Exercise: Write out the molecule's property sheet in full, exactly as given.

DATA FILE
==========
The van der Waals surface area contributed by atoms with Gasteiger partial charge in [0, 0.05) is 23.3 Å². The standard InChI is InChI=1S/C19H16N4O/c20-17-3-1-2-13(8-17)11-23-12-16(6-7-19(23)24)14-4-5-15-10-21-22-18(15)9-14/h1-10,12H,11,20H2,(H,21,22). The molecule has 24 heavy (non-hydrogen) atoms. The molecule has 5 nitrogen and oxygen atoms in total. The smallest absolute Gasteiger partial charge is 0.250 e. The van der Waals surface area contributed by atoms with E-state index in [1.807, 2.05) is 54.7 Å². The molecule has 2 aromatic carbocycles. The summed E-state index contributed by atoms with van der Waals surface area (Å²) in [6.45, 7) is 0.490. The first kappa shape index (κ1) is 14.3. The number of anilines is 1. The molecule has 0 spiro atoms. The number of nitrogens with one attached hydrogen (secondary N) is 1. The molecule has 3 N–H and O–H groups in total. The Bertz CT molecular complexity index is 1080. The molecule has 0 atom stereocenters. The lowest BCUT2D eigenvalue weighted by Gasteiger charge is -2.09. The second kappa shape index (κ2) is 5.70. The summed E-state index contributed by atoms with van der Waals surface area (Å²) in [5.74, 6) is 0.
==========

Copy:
The van der Waals surface area contributed by atoms with Gasteiger partial charge in [0, 0.05) is 23.3 Å². The standard InChI is InChI=1S/C19H16N4O/c20-17-3-1-2-13(8-17)11-23-12-16(6-7-19(23)24)14-4-5-15-10-21-22-18(15)9-14/h1-10,12H,11,20H2,(H,21,22). The molecule has 24 heavy (non-hydrogen) atoms. The molecule has 5 nitrogen and oxygen atoms in total. The smallest absolute Gasteiger partial charge is 0.250 e. The van der Waals surface area contributed by atoms with E-state index in [1.807, 2.05) is 54.7 Å². The molecule has 2 aromatic carbocycles. The summed E-state index contributed by atoms with van der Waals surface area (Å²) in [6.45, 7) is 0.490. The first kappa shape index (κ1) is 14.3. The number of anilines is 1. The molecule has 0 spiro atoms. The number of nitrogens with one attached hydrogen (secondary N) is 1. The molecule has 3 N–H and O–H groups in total. The Bertz CT molecular complexity index is 1080. The molecule has 0 atom stereocenters. The lowest BCUT2D eigenvalue weighted by Gasteiger charge is -2.09. The second kappa shape index (κ2) is 5.70. The summed E-state index contributed by atoms with van der Waals surface area (Å²) in [5.74, 6) is 0.